Notice the phrasing that “Even male participants” agree that DE can be beneficial to women and “see it as preserving the original idea of gender segregation in Muslim societies” (…). The reasoning of the male participants in this study appears to be different from the female participant, who reports her concern that her appearance and the visual sign of hijab are erroneously associated with the harmful stereotype of “terrorist” (Al-Harthi, 2005, para 37). Gender segregation in education is not unique to Muslims or Arabs in the Gulf. And assuming that gender segregation is accepted by all Muslims or people from the Gulf States, which it is not, then why are the male participants in the sample discussing how it would make studying easier for women? Gender segregation, then, would also involve separating the men from women and would make studying easier for men too. The focus on gender segregation that the men refer to, which focuses on keeping women separate, is related to monitoring women’s sexuality, although not explicitly stated by the participants. In the next paragraph, the author uses the word “naïve” to describe these views and goes on to discuss the concept of shame and the focus on family honour being preserved by female members of the family. The monitoring of women’s sexuality, the vesting of family honour based on women’s sexuality, and resulting limitations on their freedoms occurs or has occurred in many if not most societies (i.e. European literature shows how family honour and women’s chastity are linked).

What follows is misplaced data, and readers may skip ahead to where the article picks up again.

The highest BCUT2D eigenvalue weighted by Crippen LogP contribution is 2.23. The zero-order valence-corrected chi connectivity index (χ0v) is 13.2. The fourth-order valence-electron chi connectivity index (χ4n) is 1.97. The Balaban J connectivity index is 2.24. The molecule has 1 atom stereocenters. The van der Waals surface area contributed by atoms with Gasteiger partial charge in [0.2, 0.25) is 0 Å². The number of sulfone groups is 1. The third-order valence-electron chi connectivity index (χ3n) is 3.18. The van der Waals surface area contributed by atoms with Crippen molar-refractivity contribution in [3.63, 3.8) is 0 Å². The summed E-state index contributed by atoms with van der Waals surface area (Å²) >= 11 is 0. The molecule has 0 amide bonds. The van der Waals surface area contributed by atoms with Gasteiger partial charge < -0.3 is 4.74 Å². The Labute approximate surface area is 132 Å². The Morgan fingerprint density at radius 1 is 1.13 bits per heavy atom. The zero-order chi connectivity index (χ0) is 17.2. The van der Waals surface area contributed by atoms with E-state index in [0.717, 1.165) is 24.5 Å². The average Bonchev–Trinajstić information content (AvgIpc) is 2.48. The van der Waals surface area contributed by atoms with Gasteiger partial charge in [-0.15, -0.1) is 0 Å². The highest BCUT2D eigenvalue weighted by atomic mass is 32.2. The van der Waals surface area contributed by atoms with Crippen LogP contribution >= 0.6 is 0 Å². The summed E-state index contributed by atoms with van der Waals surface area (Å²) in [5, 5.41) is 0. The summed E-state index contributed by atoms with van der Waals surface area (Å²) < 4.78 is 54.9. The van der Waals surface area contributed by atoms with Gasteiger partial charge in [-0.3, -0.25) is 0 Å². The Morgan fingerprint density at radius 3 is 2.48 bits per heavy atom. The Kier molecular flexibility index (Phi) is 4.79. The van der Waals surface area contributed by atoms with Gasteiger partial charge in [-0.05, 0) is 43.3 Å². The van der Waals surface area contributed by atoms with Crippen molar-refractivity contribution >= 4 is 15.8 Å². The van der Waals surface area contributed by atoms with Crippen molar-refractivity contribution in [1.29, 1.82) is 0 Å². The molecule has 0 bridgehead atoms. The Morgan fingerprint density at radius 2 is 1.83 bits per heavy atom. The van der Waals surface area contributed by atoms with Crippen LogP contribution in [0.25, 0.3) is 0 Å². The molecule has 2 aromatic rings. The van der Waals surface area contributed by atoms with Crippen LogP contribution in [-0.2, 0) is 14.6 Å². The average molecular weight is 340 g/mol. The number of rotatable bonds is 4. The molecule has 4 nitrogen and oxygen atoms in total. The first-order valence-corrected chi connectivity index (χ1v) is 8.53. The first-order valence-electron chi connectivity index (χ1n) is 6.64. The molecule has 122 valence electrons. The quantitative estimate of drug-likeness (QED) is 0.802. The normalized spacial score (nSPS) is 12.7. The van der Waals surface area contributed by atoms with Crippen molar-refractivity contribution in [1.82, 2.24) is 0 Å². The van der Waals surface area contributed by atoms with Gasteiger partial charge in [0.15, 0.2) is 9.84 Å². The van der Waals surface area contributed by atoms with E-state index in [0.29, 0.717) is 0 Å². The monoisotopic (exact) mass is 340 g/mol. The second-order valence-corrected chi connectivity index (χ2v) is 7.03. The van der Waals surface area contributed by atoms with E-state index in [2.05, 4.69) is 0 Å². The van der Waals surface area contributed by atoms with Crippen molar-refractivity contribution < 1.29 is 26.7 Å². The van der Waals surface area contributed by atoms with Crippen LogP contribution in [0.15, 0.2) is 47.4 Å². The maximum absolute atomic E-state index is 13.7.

The sample size for this case study is too small to generalise and it is unclear whether or not these views are generalisable, though sociological and feminist writings on gender relations have discussed similar issues (Fatima Mernissi, Asma Lamrabet, etc). Although culture should be accounted for in instructional design, a critical examination of these attempts at inclusivity should also be undertaken to avoid confusing diversity with (hetero-)sexist ideology masked in a cultural relativist framework. Diversity, inclusiveness, and the “multiple cultural model” discussed by Al-Harthi must also question the variety of indigenous perspectives (i.e. those opposed to gender segregation, non-practicising Muslims, non-Muslims, homosexuals) in order to avoid essentialising cultural identities.